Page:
I think it was Ralph Waldo Emerson who wrote, “Make your own Bible.” He suggested doing this by selecting and collecting all the words and sentences that in all our reading have spoken to us in our depths. Thomas Jefferson wrote his own Bible, but he used only the words of the Bible as his source, including in his Bible only that which he believed to be important. Emerson was suggesting that in making your own Bible, you select and collect all that you have read that has meaning to you, not just from the Bible (Moses, John and Paul) but also from Shakespeare, Kazantzakis, Plato, and Einstein.
Through the years I’ve made my own Bible of sorts, calling it “Notes of Note,” a collection of quotes gleaned from years of reading the words of others. If God spoke once upon a time to the writer of Genesis, Ecclesiastes and to John, then God has been speaking to and through others through all centuries and their words may be just as inspired (inspirited with the divine) as those words we find in the Bible. Emerson wrote in his journal that he went to Shakespeare, Goethe, Swift, and Tennyson, and submitted himself to them, “becoming an organ of hearing,” absorbing into himself all that they had to say. His compensation for this was “an entire new mind” by which he could “enjoy the universe” through the writings of a hundred different minds.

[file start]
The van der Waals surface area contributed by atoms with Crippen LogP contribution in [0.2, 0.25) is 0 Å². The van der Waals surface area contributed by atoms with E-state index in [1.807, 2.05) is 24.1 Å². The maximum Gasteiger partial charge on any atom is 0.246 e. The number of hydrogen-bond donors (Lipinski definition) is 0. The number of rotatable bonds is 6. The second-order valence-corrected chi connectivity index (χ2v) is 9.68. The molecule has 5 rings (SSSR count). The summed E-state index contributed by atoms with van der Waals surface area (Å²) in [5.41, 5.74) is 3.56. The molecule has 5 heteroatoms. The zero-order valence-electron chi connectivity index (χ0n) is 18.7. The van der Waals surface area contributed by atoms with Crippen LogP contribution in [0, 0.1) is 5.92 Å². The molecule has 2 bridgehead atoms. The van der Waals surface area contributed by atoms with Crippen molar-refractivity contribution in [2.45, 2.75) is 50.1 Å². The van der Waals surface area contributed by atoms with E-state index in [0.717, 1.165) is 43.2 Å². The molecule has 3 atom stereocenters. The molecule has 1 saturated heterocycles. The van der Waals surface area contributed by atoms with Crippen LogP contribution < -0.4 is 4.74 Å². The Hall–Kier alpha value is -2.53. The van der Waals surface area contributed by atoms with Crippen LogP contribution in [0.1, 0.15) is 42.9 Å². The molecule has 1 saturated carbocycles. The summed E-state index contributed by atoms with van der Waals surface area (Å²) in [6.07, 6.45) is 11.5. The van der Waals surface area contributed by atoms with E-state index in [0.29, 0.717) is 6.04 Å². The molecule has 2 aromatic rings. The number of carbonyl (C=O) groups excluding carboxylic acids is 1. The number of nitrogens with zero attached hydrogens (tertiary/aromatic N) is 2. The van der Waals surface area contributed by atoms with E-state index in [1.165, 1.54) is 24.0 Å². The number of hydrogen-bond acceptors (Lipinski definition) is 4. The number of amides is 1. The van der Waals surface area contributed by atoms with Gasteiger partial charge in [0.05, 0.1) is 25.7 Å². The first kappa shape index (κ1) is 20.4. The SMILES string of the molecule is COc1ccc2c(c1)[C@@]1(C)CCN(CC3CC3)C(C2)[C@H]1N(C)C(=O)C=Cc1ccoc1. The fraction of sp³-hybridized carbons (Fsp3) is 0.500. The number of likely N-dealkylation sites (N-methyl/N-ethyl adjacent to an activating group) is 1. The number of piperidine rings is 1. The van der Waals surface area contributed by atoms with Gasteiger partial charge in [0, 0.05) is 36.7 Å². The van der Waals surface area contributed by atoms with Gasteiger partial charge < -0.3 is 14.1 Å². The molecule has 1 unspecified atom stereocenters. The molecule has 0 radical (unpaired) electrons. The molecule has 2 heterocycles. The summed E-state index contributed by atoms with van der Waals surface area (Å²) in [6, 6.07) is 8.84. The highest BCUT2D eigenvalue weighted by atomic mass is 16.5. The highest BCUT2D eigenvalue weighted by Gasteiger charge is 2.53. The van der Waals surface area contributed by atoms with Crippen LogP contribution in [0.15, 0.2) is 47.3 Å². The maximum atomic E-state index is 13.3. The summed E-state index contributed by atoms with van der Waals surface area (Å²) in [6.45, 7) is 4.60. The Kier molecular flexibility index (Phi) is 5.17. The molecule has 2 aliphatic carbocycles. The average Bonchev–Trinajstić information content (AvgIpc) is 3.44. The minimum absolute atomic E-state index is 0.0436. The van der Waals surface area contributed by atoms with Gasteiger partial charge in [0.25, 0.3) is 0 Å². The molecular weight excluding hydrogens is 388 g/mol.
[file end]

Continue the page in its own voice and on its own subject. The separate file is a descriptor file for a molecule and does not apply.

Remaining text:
Rufus Jones suggested that the Gospels According to Matthew, Mark, Luke and John are based on their experience, and that we really do not have a Gospel until we write our own—according to, and based on, our own unique experiences and understanding.
Each morning I read from both the Bible and my “Notes of Note” finding inspiration and meaning from both. The Gospel According to Hal is found in nearly fifty years of sermons—and you read portions of this gospel according to me whenever you read this Blog. Make your own Bible, for you really do not have one of your very own until you do.
|Sunrise over the Aegean Sea|